While more work is needed, our results suggest that this method is potentially adaptable for diagnosis of Nosema infection in the field by beekeepers. Coupled with treatment recommendations, this protocol and smartphone-based optical platform could improve the diagnosis and treatment of nosemosis in bees and provide a powerful proof-of-principle for the use of such mobile diagnostics as useful analytical tools for beekeepers in resource-limited settings.

David Tarpy, North Carolina State University

Investigating a new way to combat viruses with RNA-targeting biotechnology in Apis mellifera (2016)

Project summary: Genome editing is developing at a fast pace in recent years since the discovery of CRISPR/Cas9 nuclease technologies. Our hypothesis was to see if the CASPR/FnCas9 system can be harnessed to target the highly conserved sequences identified in dicistroviruses such as IAPV. The goal was to provide a proof of concept and to test the feasibility of CRISPR/FnCas9 in honey bees in vitro and in vivo. We successfully established a semi-automated egg-injection system at our Lake Wheeler Honey Bee Research Center and were able to rear injected- and control-eggs to the larval stage in vitro. However, given the low success rate of injection (1 out of ~1,000) and the high degree of manipulation, we were unable to successfully rear any queens or drones using this technique.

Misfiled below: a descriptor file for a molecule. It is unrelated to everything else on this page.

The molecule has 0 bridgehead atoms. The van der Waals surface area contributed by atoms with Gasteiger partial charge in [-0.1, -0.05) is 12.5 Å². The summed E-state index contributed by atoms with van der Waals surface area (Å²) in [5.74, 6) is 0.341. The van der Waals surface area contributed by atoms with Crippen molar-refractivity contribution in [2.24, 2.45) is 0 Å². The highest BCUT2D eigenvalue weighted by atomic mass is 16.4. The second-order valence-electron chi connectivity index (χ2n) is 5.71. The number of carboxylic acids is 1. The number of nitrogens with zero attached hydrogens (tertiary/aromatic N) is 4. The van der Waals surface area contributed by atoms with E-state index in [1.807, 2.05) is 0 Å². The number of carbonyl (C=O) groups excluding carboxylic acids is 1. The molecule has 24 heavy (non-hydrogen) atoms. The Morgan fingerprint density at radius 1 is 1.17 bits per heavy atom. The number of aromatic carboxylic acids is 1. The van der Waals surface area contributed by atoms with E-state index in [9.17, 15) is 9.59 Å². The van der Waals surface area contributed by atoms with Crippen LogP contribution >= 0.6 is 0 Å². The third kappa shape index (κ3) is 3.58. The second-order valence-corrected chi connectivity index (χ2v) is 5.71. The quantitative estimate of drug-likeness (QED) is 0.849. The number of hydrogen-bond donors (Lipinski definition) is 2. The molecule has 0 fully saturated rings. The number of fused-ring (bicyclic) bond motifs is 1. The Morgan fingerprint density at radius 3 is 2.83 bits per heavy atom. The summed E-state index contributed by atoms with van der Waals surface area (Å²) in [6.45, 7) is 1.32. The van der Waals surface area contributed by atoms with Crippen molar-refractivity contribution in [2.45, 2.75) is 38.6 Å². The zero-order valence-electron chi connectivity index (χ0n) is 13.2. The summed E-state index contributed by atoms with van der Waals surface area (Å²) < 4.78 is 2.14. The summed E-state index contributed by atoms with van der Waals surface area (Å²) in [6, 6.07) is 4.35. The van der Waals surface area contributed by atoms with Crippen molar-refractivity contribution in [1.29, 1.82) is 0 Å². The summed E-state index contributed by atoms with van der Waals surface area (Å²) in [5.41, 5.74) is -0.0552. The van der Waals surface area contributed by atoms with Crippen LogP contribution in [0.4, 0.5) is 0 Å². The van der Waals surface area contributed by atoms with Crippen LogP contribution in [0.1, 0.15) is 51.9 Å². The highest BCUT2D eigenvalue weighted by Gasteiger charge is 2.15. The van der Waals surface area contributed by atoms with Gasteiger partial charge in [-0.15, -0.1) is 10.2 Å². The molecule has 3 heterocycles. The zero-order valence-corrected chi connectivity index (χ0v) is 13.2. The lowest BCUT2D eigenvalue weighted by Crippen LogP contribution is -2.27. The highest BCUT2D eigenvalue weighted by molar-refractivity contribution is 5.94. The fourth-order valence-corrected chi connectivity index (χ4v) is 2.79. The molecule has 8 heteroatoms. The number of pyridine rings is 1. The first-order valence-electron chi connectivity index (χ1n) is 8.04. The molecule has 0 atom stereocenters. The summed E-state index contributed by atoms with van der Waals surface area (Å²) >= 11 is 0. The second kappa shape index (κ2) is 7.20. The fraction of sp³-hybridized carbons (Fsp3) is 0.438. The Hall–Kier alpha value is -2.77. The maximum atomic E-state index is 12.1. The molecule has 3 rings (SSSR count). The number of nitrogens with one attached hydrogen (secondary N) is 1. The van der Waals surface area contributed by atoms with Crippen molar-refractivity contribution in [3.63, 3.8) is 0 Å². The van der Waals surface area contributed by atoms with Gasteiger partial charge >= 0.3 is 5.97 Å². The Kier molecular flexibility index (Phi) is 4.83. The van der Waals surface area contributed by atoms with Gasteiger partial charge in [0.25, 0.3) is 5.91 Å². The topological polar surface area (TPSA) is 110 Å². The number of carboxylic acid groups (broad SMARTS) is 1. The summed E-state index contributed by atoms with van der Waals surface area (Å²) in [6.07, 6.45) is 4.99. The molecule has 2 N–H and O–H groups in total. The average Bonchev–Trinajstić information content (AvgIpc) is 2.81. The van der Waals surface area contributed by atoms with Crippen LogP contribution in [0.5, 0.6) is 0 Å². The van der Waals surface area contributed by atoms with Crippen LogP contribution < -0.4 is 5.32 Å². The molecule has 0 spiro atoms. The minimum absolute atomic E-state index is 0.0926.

Long-term impacts: The biggest outcomes from this project, while not direct, were the indirect successes. The de facto PI for the project, Dr. Hongmei Li-Byarlay, was able to become proficient with the technique and determined many of the logistical landmines to avoid in future applications. More importantly, she was able to take her expertise to a tenure-track faculty position at Central State University in OH, where she has now started her own program. In addition, she helped to train two undergraduate research assistants during that field season, as well as make an impactful visit to Dr. Martin Beye’s lab in Germany (who have the technique working well). We also have a symposium abstract based on this preliminary work in next year’s conference of the International Congress of Entomology (ICE) in Helsinki.

Scott McArt, Cornell University

Assessing the impact of pesticides on honey bee health using a network of controlled, experimental hives (2015)